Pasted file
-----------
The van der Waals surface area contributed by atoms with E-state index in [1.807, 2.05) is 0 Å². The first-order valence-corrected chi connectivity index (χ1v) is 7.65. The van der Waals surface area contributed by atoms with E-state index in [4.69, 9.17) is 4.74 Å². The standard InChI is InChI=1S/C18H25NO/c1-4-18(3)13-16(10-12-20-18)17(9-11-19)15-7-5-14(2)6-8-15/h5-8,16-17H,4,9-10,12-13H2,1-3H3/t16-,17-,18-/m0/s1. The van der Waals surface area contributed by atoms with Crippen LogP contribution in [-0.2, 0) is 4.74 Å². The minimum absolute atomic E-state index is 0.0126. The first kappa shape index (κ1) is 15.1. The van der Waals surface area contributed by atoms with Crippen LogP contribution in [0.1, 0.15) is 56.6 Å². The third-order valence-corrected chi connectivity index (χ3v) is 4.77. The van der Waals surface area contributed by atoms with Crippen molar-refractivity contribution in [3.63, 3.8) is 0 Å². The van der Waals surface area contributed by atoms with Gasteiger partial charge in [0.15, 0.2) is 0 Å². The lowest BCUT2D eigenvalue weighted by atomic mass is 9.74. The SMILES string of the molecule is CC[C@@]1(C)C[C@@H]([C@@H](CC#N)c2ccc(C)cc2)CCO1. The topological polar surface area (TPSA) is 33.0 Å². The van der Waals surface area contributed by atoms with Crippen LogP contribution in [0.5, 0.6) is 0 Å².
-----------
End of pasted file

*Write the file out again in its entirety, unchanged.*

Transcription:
The van der Waals surface area contributed by atoms with E-state index in [1.807, 2.05) is 0 Å². The first-order valence-corrected chi connectivity index (χ1v) is 7.65. The van der Waals surface area contributed by atoms with E-state index in [4.69, 9.17) is 4.74 Å². The standard InChI is InChI=1S/C18H25NO/c1-4-18(3)13-16(10-12-20-18)17(9-11-19)15-7-5-14(2)6-8-15/h5-8,16-17H,4,9-10,12-13H2,1-3H3/t16-,17-,18-/m0/s1. The van der Waals surface area contributed by atoms with Crippen LogP contribution in [-0.2, 0) is 4.74 Å². The minimum absolute atomic E-state index is 0.0126. The first kappa shape index (κ1) is 15.1. The van der Waals surface area contributed by atoms with Crippen LogP contribution in [0.1, 0.15) is 56.6 Å². The third-order valence-corrected chi connectivity index (χ3v) is 4.77. The van der Waals surface area contributed by atoms with Crippen molar-refractivity contribution in [3.63, 3.8) is 0 Å². The van der Waals surface area contributed by atoms with Gasteiger partial charge in [0.15, 0.2) is 0 Å². The lowest BCUT2D eigenvalue weighted by atomic mass is 9.74. The SMILES string of the molecule is CC[C@@]1(C)C[C@@H]([C@@H](CC#N)c2ccc(C)cc2)CCO1. The topological polar surface area (TPSA) is 33.0 Å². The van der Waals surface area contributed by atoms with Crippen LogP contribution in [0.5, 0.6) is 0 Å².